Alex Castro Pérez is currently heading IKEA Home Solar & Energy Services, the business unit on a mission to accelerate the global transition to affordable clean energy. He also leads sustainable innovation & corporate business development, related strategic investments and partnerships. Before joining IKEA, Alex headed global functions across R&D, Engineering and Supply Chain for leading multinationals in the Food Processing & Packaging, Medical Device, and Automotive industries. His experience also includes seeding and advising start-ups in different sectors. In this episode the following topics are discussed: Sustainability and innovation Why is IKEA in the market of residential solar The better everyday life for the people People and planet positive Climate action starts at home Soft cost acquisition in home solar Systemized and make the customer journey more simple when buying solar Automize the buying process with transparency and engagement Breadth and depth of understanding life at home and the solution of helping people lead a more sustainable life Pricing with transparency Installation booking made simple and un-intrusive Why do people buy solar? Creating a clean energy movement IKEA’s energy goals for 2030 — becoming climate positive The IKEA LED story The IKEA work culture About the Ingka Group: Ingka Group (Ingka Holding B.V. and its controlled entities) is one of 11 different groups of companies that own and operate IKEA sales channels under franchise agreements with Inter IKEA Systems B.V. Ingka Group has three business areas: IKEA Retail, Ingka Investments and Ingka Centres. It is the world’s largest home furnishing retailer operating 367 IKEA stores in 30 markets. These IKEA stores had 830 million visits last year and 2.35 billion visits www.IKEA.com. Ingka Group operates business under the IKEA vision, to create a better everyday life for the many people by offering a wide range of well-designed, functional home furnishing products at prices so low that as many people as possible will be able to afford them. ABOUT PHILIP BEERE Philip is host of Corporate Sustainability; the podcast that explores companies and people who inspire innovation, improvement, and sustainable business practices through purpose-driven missions and initiatives. Philip is a longtime marketer, who consults companies on how to use stories and narrative to help build their brands. He says sustainability stories are one of the most powerful ways companies can manage their reputations. Connect with Philip at www.philipjames.co LinkedIn Facebook Instagram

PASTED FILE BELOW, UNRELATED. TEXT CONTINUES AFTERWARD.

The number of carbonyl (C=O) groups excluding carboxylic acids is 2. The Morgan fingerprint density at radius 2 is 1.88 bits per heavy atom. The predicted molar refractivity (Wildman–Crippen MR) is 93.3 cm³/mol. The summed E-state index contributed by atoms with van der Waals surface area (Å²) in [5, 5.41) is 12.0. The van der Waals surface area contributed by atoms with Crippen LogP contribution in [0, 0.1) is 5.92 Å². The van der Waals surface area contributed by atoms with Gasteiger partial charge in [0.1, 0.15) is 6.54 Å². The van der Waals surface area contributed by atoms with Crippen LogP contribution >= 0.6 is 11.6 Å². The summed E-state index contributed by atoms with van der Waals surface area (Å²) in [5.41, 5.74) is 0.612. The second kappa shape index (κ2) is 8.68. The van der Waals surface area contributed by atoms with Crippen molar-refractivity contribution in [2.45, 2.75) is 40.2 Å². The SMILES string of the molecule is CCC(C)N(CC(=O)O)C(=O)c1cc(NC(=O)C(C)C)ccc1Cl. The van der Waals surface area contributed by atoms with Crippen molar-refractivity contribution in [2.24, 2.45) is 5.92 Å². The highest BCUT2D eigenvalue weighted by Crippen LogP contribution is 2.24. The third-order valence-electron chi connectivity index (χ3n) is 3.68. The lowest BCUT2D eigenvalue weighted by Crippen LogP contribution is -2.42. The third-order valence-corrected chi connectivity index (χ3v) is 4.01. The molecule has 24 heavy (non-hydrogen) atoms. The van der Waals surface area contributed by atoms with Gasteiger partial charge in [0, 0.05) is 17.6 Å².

40 min

OCT 7, 2020

Triple Bottom Line → John Elkington: The Recall of a Management Concept (25 Years Later)